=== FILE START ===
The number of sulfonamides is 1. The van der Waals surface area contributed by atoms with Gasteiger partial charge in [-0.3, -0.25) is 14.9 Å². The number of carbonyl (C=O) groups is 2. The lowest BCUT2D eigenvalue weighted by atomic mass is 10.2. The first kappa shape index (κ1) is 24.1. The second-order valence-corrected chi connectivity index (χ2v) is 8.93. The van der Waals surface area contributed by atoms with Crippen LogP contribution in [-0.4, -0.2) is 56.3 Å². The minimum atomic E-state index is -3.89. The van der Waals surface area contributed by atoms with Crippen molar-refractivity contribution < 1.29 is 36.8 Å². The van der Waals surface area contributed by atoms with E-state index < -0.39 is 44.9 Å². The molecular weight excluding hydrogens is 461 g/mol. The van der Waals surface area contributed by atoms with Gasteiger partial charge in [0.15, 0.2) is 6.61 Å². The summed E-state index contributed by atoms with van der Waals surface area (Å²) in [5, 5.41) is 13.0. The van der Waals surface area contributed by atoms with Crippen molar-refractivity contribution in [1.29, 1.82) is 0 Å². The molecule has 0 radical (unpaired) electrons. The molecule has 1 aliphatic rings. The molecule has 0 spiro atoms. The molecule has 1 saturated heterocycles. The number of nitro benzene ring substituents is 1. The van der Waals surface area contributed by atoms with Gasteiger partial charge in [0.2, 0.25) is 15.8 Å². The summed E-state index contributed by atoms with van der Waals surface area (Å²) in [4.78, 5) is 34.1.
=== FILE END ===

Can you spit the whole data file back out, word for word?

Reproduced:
The number of sulfonamides is 1. The van der Waals surface area contributed by atoms with Gasteiger partial charge in [-0.3, -0.25) is 14.9 Å². The number of carbonyl (C=O) groups is 2. The lowest BCUT2D eigenvalue weighted by atomic mass is 10.2. The first kappa shape index (κ1) is 24.1. The second-order valence-corrected chi connectivity index (χ2v) is 8.93. The van der Waals surface area contributed by atoms with Crippen LogP contribution in [-0.4, -0.2) is 56.3 Å². The minimum atomic E-state index is -3.89. The van der Waals surface area contributed by atoms with Crippen molar-refractivity contribution < 1.29 is 36.8 Å². The van der Waals surface area contributed by atoms with E-state index < -0.39 is 44.9 Å². The molecular weight excluding hydrogens is 461 g/mol. The van der Waals surface area contributed by atoms with Gasteiger partial charge in [0.15, 0.2) is 6.61 Å². The summed E-state index contributed by atoms with van der Waals surface area (Å²) in [5, 5.41) is 13.0. The van der Waals surface area contributed by atoms with Crippen molar-refractivity contribution in [1.29, 1.82) is 0 Å². The molecule has 0 radical (unpaired) electrons. The molecule has 1 aliphatic rings. The molecule has 0 spiro atoms. The molecule has 1 saturated heterocycles. The number of nitro benzene ring substituents is 1. The van der Waals surface area contributed by atoms with Gasteiger partial charge in [0.2, 0.25) is 15.8 Å². The summed E-state index contributed by atoms with van der Waals surface area (Å²) in [4.78, 5) is 34.1.